The wind farm could be built within 12 months of it receiving the go-ahead from planners, she said.
The company also has a study carried out – by an independent group – into the impact on the landscape, she said. This uses predetermined criteria to come to an “objective assessment”.
She has visited the Berrier site “many times”, she said.
“Our conclusions are, on balance, weighing up all the factors – environmental, social and economic – that the benefits outweigh the impact it causes.”
Malcolm Johnson, principal development control officer for Eden District Council, said the planning applications committee is not likely to make its decision until next year, possibly in February.
Although the national statutory public consultation is set at 21 days, the council will accept written views up until just before the final decision is made, he said.
In addition to collecting public responses the council consults with a range of other interested groups such as Natural England, Cumbria Wildlife Trust and the RSPB, before making its decision.
The council must also consult with National Air Traffic Control, as wind turbines can show up on radar.
Although technically the council has 13 weeks to decide, the extensive consultation and assessment required means it cannot be done in that time and the council will seek an extension from the company, he said.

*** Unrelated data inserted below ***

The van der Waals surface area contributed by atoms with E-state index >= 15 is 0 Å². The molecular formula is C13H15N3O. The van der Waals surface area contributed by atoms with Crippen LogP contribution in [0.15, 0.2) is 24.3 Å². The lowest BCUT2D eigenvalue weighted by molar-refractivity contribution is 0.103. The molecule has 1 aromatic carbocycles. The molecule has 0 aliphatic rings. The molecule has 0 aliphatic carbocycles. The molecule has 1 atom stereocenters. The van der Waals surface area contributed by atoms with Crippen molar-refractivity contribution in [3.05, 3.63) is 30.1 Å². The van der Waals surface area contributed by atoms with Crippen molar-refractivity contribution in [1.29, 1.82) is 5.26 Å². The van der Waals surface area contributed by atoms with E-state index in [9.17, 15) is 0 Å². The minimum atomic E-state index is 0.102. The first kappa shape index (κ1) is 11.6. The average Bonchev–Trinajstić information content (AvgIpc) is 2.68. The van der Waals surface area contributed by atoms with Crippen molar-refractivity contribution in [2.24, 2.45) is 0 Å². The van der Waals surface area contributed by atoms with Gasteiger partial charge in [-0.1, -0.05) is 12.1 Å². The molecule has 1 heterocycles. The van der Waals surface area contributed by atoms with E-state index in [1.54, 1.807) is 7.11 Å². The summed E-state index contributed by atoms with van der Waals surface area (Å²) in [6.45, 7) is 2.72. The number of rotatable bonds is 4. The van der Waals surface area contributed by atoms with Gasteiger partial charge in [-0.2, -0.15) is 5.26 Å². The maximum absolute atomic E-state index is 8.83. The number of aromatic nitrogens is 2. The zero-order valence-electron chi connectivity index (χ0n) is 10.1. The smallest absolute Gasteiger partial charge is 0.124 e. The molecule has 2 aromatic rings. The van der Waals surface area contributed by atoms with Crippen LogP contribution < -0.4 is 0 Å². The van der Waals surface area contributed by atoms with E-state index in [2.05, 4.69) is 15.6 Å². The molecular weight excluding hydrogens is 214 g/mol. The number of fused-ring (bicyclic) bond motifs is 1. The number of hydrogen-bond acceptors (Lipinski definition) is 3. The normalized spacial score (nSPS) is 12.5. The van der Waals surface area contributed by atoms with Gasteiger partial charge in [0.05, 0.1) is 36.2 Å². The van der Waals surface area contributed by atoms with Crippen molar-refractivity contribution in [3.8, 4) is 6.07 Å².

“To the public there’s this stage where it would appear it has become rather moribund but it hasn’t because we are constantly receiving documents. It’s a long process and necessarily so,” said Mr Johnson. “I have to say, I’m surprised by the relatively low level of the response to it so far. The last response we got was on September 5 which brought it to 68 letters from the public.
“Having said that I would rather have one well organised letter of objection than 300 just saying, I object to this. Anyone can object, but what are your reasons? That’s what we want to know.”
Approximately six letters submitted to the council so far are in support of the proposal, he said.
n To comment on the Berrier Hill wind turbine proposal write to: Assistant Director of Planning, Eden District Council, Mansion House, Penrith, CA11 7YG.
n To contact Berrier Wind Farm Opposition Group call Jean Pearson on 01768 483334.
n See the full planning application and comment at Eden District Council’s website on http://eforms.eden.gov.uk/fastweb/detail.asp?AltRef=07/0636&ApplicationN
n West Coast Energy Ltd website – www.westcoastenergy.co.uk
24 September 2007